The dining room is open for breakfast from 9am until 10:30. The woman who manages the hotel prepares breakfast and restocks all the food. She and the staff keep the hotel very clean. The bedsheets smell wonderful and you can run your finger anywhere in the hotel and you won’t find any dust!

One nice touch: the pitchers of juice and milk are covered work plastic wrap, with just enough of an opening to pour yourself a glass.

All of the rooms are listed online, complete with photos, so you can choose the room you want! Ours was the French-style with a picture of Monet’s Water Lillies, where we were standing just a month ago!


What Is Atlantic City Like?

One of the interesting things about travel is learning all about the place you’re visiting.

Atlantic City is not a nice city to visit, though. Casino gambling was legalized in 1977 but this didn’t do much to improve the standard of living in Atlantic City. Since 2006, when New York State and Pennsylvania allowed a few casinos to open, 50% of Atlantic City’s casinos have gone out of business and 10,000 people have lost their jobs. The boardwalk is a sad place to walk too.

We don’t like gambling or the glitz of casinos so there wasn’t much to do except the beach.

The Miss America beauty pageant is held in Atlantic City every year. This year’s winner is…..

There are some positive signs. The Hard Rock Cafe is re-opening Trump’s bankrupt Taj Mahal, but the city needs to expand beyond gambling. Stockton University is looking into buying a closed casino to use as a dormitory for its students. It’s interesting to learn about how a city struggles to re-define itself.

We visited the neighboring towns of Ventnor, a wealthy neighboring city where residents looked at us with suspicion and didn’t return our greetings because they didn’t know us, and Pleasantville, lower class but Hispanic where we were made to feel at home.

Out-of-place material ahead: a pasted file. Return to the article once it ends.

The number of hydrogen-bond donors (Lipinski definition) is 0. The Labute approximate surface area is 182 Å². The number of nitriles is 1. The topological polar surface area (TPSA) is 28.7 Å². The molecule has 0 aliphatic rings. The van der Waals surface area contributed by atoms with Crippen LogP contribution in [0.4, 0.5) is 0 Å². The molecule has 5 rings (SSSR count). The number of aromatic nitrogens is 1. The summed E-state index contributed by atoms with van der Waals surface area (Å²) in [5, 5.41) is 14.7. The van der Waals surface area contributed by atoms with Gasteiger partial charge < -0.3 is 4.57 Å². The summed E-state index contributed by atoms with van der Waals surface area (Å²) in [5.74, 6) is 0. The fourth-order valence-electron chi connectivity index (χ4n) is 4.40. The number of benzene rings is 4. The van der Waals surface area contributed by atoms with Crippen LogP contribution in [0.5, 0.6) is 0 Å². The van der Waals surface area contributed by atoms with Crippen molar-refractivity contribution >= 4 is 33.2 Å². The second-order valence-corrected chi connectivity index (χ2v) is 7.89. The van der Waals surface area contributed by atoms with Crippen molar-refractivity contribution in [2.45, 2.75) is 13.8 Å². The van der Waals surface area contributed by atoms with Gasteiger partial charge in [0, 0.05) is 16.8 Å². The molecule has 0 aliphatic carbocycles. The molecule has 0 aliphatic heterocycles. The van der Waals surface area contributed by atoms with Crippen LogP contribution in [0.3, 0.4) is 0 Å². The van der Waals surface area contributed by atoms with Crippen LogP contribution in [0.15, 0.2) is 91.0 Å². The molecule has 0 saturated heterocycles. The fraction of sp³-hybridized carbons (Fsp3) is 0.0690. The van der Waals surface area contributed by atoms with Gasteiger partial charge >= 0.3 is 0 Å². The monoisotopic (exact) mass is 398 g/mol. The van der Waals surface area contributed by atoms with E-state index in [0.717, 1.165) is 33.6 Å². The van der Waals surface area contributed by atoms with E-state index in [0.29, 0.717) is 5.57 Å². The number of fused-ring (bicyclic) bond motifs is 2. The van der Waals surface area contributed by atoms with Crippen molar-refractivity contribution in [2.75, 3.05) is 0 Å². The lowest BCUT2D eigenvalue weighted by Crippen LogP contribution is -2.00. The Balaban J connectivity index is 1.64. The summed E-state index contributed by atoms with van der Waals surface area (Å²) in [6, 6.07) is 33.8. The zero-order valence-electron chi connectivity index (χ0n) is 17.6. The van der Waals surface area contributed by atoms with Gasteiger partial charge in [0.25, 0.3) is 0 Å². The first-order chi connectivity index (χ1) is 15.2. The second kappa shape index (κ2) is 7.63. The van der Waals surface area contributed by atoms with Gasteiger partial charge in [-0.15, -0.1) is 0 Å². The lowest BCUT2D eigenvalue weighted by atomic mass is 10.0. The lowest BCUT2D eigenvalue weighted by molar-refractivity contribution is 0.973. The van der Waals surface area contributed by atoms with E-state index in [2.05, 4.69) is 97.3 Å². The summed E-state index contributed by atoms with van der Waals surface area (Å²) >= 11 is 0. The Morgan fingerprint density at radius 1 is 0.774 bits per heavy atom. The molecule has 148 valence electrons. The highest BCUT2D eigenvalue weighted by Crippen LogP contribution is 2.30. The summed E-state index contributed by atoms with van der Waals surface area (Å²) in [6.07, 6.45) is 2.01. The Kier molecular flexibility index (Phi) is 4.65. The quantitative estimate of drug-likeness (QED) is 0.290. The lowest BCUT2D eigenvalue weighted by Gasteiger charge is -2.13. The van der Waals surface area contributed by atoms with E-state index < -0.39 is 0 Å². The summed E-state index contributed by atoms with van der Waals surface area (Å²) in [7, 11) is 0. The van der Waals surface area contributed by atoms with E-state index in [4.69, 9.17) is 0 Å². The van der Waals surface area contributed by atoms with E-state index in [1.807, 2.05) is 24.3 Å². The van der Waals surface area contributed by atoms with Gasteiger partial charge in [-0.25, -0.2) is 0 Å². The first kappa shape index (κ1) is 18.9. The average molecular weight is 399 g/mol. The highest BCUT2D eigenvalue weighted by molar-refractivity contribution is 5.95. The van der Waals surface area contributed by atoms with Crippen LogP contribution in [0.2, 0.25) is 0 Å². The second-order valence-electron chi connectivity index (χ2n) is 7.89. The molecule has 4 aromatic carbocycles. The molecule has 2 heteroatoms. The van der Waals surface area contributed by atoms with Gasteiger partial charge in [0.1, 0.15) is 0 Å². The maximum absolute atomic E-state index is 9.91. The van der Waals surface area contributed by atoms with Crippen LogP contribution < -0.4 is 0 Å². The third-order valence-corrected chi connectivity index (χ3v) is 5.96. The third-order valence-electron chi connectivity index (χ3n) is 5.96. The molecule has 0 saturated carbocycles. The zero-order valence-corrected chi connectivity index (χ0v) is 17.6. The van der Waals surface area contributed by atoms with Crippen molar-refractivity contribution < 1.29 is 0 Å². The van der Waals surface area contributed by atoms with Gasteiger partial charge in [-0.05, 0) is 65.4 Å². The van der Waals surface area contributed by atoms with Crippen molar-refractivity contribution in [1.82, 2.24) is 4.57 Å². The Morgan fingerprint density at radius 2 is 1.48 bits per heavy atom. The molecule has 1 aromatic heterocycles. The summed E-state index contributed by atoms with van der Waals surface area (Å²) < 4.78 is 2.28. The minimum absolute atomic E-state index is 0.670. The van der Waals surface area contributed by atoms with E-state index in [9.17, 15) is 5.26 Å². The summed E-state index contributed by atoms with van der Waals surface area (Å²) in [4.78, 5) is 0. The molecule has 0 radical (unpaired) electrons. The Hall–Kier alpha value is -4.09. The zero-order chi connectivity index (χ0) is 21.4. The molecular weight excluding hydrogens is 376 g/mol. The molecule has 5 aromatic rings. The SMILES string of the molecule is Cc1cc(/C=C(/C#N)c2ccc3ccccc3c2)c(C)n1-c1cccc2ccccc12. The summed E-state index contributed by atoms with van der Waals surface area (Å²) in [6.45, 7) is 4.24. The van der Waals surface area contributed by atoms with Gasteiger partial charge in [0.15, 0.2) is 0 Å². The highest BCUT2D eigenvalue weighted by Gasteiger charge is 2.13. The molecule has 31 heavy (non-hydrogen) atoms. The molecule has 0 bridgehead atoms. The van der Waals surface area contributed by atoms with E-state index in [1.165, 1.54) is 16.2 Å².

This was an unusual trip for us. We wanted a beach vacation close to home. We loved the beach and the bed & breakfast, but the city is a very sad place and wouldn’t be our type of destination even if things were going well for Atlantic City.

We had a wonderful, relaxing time exploring the beach life here (lazy days but hours walking on the sand each day is the best exercise you can get). You don’t have to go to some place far away or exotic to discover new things and enjoy yourself. You can enjoy yourself on the simplest vacation, even if it doesn’t make for the most exciting blog entry.

The drive home was very scenic along a two lane road where we stopped at various farm stores for fresh fruit and vegetables.

Have your read this #trendingpost

The House By The Railroad, Or, Feelings Of Loneliness & Isolation

The House By The Railroad, Or, Feelings Of Loneliness & Isolation

Edward Hopper is a painter I discovered when I moved to the United States. His paintings are full of lonely scenes, even when there are people together, and somehow your imagination always fills in the story.

You probably have seen this one above. A late-night restaurant filled with lonely people. (Image is available to publish non-commercially)

Ursula, a friend of Edward Hopper’s sister, told us roughly how to find the “house by the railroad” in Haverstraw, NY, but it wasn’t easy (below I’ll tell you how we met Ursula).

Edward Hopper’s “House by the railroad” (Wikipedia image with permission to post non-commercially)

Is Artistic License The Same As Lying?

Edward Hopper didn’t paint the house as he saw it, we found out.

  1. Above, it looks like the house is on the level of the tracks.
  2. He cut off two bedrooms and removed part of the porch and a few windows.
  3. The NYC Museum of Modern Art says Hopper added deep afternoon shadows, but on the late afternoon we were there, the sun was on the other side of the house so he added a lot of his own to the painting.
  4. The NYC MoMA says he isolated this 1860 house and made it look difficult to access because of the train tracks, his way of showing how modernization was isolating us.

I took some liberties with my Instagram post, too. Below you can see how it really looks from the spot that Hopper painted it.

  1. The house in my Instagram post was taken from the corner of the property with a wide angle lens for my phone. I wanted the same exact angle as this photo just above. This eliminated the houses next door so I could isolate the house like Edward Hopper did.
  2. I added the house to this photo just above using the Enlight phone app. The photo already had a slight red shade so I made that a little deeper.
  3. I deepened the shadows just like Hopper did and also isolated the house even more by darkening the house behind it.
  4. The sun in my Instagram post is real.

I love how Hopper interpreted the house instead of just painting what he saw. He had a vision of what he wanted to convey. That’s what makes the painting special so I wanted my photo to look as much as possible like the house Hopper imagined.